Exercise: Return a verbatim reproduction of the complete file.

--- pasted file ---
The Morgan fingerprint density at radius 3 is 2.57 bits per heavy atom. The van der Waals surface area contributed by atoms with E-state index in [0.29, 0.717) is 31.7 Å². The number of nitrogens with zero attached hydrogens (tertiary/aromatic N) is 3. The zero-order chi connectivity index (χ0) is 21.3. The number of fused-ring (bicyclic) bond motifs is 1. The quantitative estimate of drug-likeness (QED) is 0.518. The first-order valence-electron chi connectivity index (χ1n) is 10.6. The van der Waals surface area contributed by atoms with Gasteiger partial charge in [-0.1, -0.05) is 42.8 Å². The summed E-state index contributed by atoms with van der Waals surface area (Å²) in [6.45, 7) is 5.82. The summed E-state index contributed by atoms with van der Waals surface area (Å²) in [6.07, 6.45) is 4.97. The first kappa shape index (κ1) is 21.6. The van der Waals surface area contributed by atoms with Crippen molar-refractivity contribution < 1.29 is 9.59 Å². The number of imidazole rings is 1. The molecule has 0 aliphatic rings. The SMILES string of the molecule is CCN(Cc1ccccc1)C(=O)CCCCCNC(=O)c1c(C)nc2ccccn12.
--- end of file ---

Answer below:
The Morgan fingerprint density at radius 3 is 2.57 bits per heavy atom. The van der Waals surface area contributed by atoms with E-state index in [0.29, 0.717) is 31.7 Å². The number of nitrogens with zero attached hydrogens (tertiary/aromatic N) is 3. The zero-order chi connectivity index (χ0) is 21.3. The number of fused-ring (bicyclic) bond motifs is 1. The quantitative estimate of drug-likeness (QED) is 0.518. The first-order valence-electron chi connectivity index (χ1n) is 10.6. The van der Waals surface area contributed by atoms with Gasteiger partial charge in [-0.1, -0.05) is 42.8 Å². The summed E-state index contributed by atoms with van der Waals surface area (Å²) in [6.45, 7) is 5.82. The summed E-state index contributed by atoms with van der Waals surface area (Å²) in [6.07, 6.45) is 4.97. The first kappa shape index (κ1) is 21.6. The van der Waals surface area contributed by atoms with Crippen molar-refractivity contribution < 1.29 is 9.59 Å². The number of imidazole rings is 1. The molecule has 0 aliphatic rings. The SMILES string of the molecule is CCN(Cc1ccccc1)C(=O)CCCCCNC(=O)c1c(C)nc2ccccn12.